A Day In The Life of The Library

Mountain View participates in statewide effort to highlight importance of libraries.

Some people grew up with card catalogs. A whole generation didn't.

On the same day the Mountain View Public Library's (MVPL) new online catalog went live on the Internet, the library participated in "Snapshot: One Day in the Life of California Libraries," a statewide effort on Monday, Oct. 4 aimed to show customers what a typical day would look like. Almost 1.7 million items circulated in and out of the MVPL for the fiscal year ending June 30, 2010, an increase of 8 percent compared to the previous year, the start of the current economic crisis.

"The Mountain View Public Library has been very fortunate because like most cities, Mountain View has seen reduced revenue," said Rosanne Macek, library services director. "[The City of] Mountain View has been very committed to the public library and we've been able to maintain our hours and our materials budget. We did reduce staff from attrition."

One of the ways the library has coped, not only from the increase in circulation, but also foot traffic—845,577 people visited the library in 2009—has been due to the recently acquired German automated return system—called the mk Sorting System. The system, which they've had since March 2008 has helped MVPL check-in 4,500 worth of library materials such as books, DVDs, CDs, audio books per day.

"It's like the Golden Gate Fast Track system," said Shirley Yung, circulation supervisor, about the conveyor belts that receive library materials from three different directions and then sorted them into 11 different bins. "I call them the 101, 237 and 85."

Each library item in circulation has a tag with a radio frequency identification (RFID) that stores information about the library material—including that it belongs to MVPL. When a customer returns the item through the 24-hour drop-off outside the library, the automated return inside or checked it in with library staff, the item goes on the appropriate conveyor belt and the RFID chip tells the system's software what bin to drop the book in. Then the book gets shelved.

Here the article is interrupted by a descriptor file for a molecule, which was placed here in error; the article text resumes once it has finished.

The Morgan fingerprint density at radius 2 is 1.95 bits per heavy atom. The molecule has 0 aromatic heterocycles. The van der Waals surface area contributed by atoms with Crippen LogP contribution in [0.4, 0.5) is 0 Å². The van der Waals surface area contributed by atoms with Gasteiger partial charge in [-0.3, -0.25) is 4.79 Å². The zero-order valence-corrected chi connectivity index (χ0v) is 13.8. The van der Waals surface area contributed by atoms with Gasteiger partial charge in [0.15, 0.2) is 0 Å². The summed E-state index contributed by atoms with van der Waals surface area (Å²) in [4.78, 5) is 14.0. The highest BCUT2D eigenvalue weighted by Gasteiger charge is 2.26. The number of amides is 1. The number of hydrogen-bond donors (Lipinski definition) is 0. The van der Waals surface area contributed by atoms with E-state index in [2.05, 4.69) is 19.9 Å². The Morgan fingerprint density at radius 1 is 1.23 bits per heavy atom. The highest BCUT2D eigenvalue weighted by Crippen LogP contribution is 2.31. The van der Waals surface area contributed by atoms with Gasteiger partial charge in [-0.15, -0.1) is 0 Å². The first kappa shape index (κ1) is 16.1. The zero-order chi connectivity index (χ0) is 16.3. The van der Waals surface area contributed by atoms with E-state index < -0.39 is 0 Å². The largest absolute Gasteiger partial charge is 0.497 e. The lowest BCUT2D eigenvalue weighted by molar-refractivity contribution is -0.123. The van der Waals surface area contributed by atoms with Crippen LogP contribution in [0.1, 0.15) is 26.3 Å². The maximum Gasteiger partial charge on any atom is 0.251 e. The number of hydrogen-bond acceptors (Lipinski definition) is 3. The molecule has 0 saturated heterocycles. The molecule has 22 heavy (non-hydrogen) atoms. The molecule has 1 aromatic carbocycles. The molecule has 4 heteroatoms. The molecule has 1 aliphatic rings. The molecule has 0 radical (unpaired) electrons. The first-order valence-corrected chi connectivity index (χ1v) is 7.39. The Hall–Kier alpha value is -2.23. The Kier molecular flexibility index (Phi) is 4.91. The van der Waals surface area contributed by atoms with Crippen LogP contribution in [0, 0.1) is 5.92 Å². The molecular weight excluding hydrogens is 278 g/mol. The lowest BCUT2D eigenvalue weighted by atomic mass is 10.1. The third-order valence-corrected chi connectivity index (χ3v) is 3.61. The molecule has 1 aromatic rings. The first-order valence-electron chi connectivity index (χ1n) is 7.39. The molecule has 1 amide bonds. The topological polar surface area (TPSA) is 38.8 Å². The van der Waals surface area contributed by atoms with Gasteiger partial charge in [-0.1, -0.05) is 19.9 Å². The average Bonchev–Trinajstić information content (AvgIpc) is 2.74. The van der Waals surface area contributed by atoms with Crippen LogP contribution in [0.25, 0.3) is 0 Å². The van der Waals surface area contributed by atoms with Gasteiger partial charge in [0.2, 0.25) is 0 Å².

"It's faster and it helps reduce injuries," said Yung, adding that the system can get jammed if more than one book is placed on the belt at once. "More and more libraries are using this."

But before the books can leave the library, they must be found and checked out, and Paul Sims, the library services manager, hoped the new online site facilitated that process.

"The new catalog has a clean homepage on which one can search using key or general words," Sims said as he demonstrated the site to library users. "Then you can filter easier by availability, format, language and even publication date."

Sims added that the new catalog allowed customers to add books to a cart, similar to a wish list, to remind themselves of books they wished to read in the future and even to tag that is, create lists of books that's easily searchable, and then share that list with others.

Mountain View resident Lani Osorio visits the library every few weeks to get audio books for those who can no longer read. She liked the automated return since she checked in many books on each visit and it sped things up.

Still, after she listened to Sims' explanation about the new catalog and despite how impressed she was by it, she felt some hesitation about using it.

"This is hard for me because I'm not a computer person but for my daughter, it's much easier," she said. "For me personally, the card catalog, I miss it."


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